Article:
As a young man, before he had made his first film, and before he became a fiercely passionate and justly famous critic for Cahiers du cinéma, François Truffaut wrote a letter to his childhood friend Robert Lachenay in which he announced: “I now prefer judgements of the heart to those of the intellect.”
Les quatre cents coups – commonly known in English as The 400 Blows – is a film all about the heart: that of its chief character, Antoine Doinel (played by Jean-Pierre Léaud), who is a teenager unloved by his parents and seen as a troublemaker by his schoolteachers, but longs for love, warmth, a real home.
The film was an immediate hit on its release in 1959. Truffaut had spent much of the decade attacking what he called le cinéma de papa – grand and creakily theatrical films that placed more emphasis on storytelling than on direction. The invective he heaped on the likes of René Clément earned Truffaut the nickname “The gravedigger of French cinema”, and led to his being banned from the 1958 Cannes Film Festival.
Yet, just a year later, Truffaut was welcomed back by Cannes. Les quatre cents coups, seen as an artistic breakthrough, won him the Best Director award (the film was later nominated for an Oscar), and attracted huge audiences both in France and internationally. Its success, and the revolution in cinema it helped to launch, finished the work his journalistic writings had started. The film, as in Britain with Lindsay Anderson and Karel Reisz, was a refutation of the common charge that cinema critics lack creative imagination.
Les quatre cents coups was anything but creaky. It wasn’t a story, so much as a series of episodes that contained the rhythms of life, especially the rhythms of adolescence – a time of inexplicable longings, aching boredom, whimsical raptures – rather than those of well-made plays. The film used real locations, sounds and lighting. It seemed as improvisatory as jazz music, and felt just as modern.
As such, it fully delivered on the claim that Truffaut had made in an article just a couple of years earlier: “The film of tomorrow appears to me as even more personal than an individual and autobiographical novel, like a confession, or a diary [. . .] The film of tomorrow will resemble the person who made it, and the number of spectators will be proportional to the number of friends the director has. The film of tomorrow will be an act of love.”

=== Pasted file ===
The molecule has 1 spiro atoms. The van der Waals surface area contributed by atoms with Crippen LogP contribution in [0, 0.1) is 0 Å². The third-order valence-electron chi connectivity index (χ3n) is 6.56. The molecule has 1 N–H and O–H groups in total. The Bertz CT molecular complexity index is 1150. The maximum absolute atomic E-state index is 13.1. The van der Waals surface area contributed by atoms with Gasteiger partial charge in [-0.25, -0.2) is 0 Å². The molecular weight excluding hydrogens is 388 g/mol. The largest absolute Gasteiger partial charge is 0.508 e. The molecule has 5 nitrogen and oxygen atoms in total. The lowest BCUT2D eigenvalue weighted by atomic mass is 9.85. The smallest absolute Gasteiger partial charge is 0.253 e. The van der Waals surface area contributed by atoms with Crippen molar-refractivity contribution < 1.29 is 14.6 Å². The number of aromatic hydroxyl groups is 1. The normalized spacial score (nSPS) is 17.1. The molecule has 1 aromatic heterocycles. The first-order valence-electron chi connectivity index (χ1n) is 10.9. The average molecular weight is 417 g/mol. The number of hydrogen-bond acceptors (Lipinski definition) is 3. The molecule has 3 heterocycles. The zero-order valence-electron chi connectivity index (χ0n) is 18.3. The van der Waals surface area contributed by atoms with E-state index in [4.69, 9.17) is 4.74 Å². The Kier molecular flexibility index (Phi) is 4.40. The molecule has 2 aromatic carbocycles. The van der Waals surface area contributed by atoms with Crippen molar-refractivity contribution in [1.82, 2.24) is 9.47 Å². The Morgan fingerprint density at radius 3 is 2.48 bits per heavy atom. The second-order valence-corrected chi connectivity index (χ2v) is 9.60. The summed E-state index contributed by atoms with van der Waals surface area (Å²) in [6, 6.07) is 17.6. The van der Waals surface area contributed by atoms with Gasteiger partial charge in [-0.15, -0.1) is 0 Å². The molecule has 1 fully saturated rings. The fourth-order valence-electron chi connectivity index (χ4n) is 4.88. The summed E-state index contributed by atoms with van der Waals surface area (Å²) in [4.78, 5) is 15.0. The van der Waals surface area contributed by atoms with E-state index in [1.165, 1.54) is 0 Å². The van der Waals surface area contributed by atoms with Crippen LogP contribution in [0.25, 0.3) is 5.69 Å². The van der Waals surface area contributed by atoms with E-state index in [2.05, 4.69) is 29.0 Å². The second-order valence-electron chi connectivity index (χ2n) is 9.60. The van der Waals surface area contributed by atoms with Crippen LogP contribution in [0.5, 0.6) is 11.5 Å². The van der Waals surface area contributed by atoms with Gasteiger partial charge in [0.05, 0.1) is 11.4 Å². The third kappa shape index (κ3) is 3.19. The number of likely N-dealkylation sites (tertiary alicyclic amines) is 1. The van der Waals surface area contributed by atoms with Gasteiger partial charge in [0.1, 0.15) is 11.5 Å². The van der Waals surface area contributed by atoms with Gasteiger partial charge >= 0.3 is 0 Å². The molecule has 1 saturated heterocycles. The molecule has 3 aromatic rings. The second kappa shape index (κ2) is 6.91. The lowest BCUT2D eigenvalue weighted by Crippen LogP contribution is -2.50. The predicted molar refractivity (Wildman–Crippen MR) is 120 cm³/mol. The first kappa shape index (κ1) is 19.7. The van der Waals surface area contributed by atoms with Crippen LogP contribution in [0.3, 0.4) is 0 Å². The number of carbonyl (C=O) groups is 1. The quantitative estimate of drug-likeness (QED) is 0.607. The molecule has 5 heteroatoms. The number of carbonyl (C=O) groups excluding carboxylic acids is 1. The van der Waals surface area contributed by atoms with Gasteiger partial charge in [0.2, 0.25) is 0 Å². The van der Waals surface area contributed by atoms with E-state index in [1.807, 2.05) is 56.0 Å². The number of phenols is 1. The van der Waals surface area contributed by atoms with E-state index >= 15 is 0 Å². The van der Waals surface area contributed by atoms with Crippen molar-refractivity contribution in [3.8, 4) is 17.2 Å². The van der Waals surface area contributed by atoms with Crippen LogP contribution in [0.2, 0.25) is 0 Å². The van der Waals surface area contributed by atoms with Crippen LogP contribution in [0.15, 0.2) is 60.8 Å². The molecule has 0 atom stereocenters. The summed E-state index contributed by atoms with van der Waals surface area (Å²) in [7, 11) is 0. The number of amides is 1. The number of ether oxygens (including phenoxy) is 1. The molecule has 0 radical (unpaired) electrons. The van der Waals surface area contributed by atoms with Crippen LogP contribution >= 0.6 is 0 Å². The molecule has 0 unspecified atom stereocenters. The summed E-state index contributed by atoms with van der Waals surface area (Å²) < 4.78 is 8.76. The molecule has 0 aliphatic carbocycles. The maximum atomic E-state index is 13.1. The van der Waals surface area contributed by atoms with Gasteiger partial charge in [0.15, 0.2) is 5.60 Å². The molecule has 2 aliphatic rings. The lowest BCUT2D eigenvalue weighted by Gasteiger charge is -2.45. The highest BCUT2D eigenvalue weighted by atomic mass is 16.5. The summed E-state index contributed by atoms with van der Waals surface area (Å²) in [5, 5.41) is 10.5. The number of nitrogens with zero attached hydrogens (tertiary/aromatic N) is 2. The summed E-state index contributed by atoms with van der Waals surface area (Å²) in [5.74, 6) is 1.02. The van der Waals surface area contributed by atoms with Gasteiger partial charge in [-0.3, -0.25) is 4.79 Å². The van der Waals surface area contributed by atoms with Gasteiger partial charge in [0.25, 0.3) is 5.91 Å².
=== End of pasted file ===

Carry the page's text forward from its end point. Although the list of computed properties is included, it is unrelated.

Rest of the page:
The idea that a film can be an expression of a director’s identity and personal vision became known as “auteur theory”, helped give space in Hollywood to directors such as Martin Scorsese, Francis Ford Coppola and David Lynch, and has become sacred for independent cinema. It was also a key element of the Nouvelle Vague movement, of which Les quatre cents coups, while not the first expression (that honour goes perhaps to Claude Chabrol’s Le beau Serge of 1958), nor even the only example in 1959 (there was also Alain Resnais’s Hiroshima, mon amour, and Jean-Luc Godard’s À bout de souffle appeared just months later in 1960), remains one of the high points.
To prize Les quatre cents coups solely for the boost it gave to the Nouvelle Vague is to do it a disservice. After all, Italian neorealists such as Vittorio de Sica (who directed The Bicycle Thieves in 1948) and Roberto Rossellini (for whom Truffaut had worked as an assistant director in 1956) had already shown the value of abandoning costly studios in favour of small budgets and local landscapes. The influence on the Frenchman of the latter’s Germany Year Zero (1948), in which a 12-year-old boy alienated from his family struggles and scams on the streets of Berlin, is not hard to detect.
It is more important, I think, to honour the film for the sensitivity and acuity with which it depicts masculinity. Truffaut’s portrait of Antoine Doinel drew heavily on his own difficult childhood: he was an unwanted pregnancy, often ran away from home, forged school notes, and was eventually sent to a juvenile detention centre. Cinema saved him: it was a cocoon – a refuge not only from his family, but from the Nazi-occupied streets of Paris; Les quatre cents coups, which shows Antoine and his best friend bunking off school to attend early-morning screenings, was his way of thanking the movies.
“I could never have made a movie with Clark Gable or John Wayne or an American-style hero,” Truffaut claimed. “The trouble in the States is that so many actors today come from television, where they’ve been hired to play G-men and spies.”
In Léaud, an untrained actor who not only looked like him but had also had difficulties with authority, he saw a kindred soul. Through him, he could create a new kind of cine-poetics based around young men who were bruised, vulnerable, fearful. I suspect it’s no coincidence that I fell in love with Truffaut’s films at the same time as I discovered the Smiths.
According to Godard, Truffaut “made one film that truly expressed him, Les quatre cents coups, and that was it”. It was a barb partly fuelled by their different attitudes towards politics: Godard was a Maoist; Truffaut, although he opposed French policy in Algeria and campaigned against the sacking of Henri Langlois from the Cinémathèque Française (an event which played a part in the May 1968 student uprising), never voted and said that he hated “social cinema”. For him, the personal would always matter more than the political. For him, the heart was all.
“Les quatre cents coups” is at selected cinemas across the UK from 10 April. www.bfi.org.uk/releases